Students and Graduates Anxious about Next Steps.
- New research reveals that three in five (60%) of this year’s final year university students and recent graduates take into account how they think other people will react to their career decision
- Almost three quarters (73%) feel they ought to future-proof their career prospects by searching in an established or growing sector where their subject knowledge and skills are in demand
- Nearly half (48%) believe that teaching as a career, among other rewards, would give them the knowledge that their job is helping to positively shape the lives of others and their own
New market research released today reveals that, as the class of 2022 get ready to complete higher education this summer, four out of five (83%) final year university students and recent graduates surveyed feel anxious about making the right decision when it comes to what their future career should be.
Almost three quarters (72%) of those surveyed agree that, given the number of graduate career options that exist, at times they have felt overwhelmed and unable to make a definitive decision when it comes to their future career path.
When asked what factors influence their thinking the most, over two fifths (45%) say choosing a career that will allow them a sense of pride in what they do, whilst a similar amount (44%) want a stable salary / financial security. This is reflected by the fact that almost three quarters (73%) of respondents feel they ought to future-proof their career prospects by searching in an established or growing sector where their subject knowledge and skills are in demand.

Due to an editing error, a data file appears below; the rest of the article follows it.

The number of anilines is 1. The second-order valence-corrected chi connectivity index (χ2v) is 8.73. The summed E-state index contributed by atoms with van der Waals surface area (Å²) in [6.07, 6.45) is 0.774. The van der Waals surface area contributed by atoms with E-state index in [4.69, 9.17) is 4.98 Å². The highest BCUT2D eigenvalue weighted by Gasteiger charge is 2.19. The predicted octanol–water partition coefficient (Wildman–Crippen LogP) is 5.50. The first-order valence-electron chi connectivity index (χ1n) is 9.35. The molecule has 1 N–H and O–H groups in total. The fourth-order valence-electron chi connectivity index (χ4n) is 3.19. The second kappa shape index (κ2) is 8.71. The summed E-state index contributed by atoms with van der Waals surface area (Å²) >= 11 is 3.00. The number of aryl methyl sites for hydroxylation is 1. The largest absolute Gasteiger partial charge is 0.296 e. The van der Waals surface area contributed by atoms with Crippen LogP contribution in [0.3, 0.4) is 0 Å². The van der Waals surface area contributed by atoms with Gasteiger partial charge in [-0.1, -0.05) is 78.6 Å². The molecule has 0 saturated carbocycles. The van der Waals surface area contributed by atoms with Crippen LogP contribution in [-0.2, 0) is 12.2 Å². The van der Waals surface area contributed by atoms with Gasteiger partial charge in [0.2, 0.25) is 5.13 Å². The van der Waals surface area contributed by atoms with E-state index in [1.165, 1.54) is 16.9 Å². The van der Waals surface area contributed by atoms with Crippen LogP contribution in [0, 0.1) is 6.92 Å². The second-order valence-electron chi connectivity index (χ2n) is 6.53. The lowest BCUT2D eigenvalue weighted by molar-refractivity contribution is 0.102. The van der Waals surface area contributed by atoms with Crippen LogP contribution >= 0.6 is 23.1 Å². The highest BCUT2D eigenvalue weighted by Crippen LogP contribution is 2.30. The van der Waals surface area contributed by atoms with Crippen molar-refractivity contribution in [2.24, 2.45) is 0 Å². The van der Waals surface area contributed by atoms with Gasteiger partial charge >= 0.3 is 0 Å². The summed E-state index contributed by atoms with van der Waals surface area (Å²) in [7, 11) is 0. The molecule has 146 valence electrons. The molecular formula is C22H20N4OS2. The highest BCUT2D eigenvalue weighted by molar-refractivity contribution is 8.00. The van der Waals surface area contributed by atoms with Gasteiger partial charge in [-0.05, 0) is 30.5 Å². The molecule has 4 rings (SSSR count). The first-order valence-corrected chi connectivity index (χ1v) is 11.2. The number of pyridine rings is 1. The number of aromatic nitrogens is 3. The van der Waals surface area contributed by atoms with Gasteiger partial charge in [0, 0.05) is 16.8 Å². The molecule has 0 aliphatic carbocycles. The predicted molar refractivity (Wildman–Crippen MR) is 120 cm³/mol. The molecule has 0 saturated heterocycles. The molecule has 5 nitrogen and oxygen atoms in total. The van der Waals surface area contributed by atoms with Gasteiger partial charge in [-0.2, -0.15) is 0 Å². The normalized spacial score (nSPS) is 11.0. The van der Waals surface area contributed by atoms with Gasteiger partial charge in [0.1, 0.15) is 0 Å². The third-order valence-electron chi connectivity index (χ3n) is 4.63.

The survey of over 2,000 final year students and recent graduates in England was carried out for Get into Teaching – the national campaign aimed at encouraging people to consider teaching as a career. It explores how today’s higher education cohort feel when it comes to making decisions about their future career and what factors are influencing their decisions.
When considering their career options and aspirations, the view from others is influencing many in this group as three in five (60%) take into account how they think other people will react to their choices when they tell them.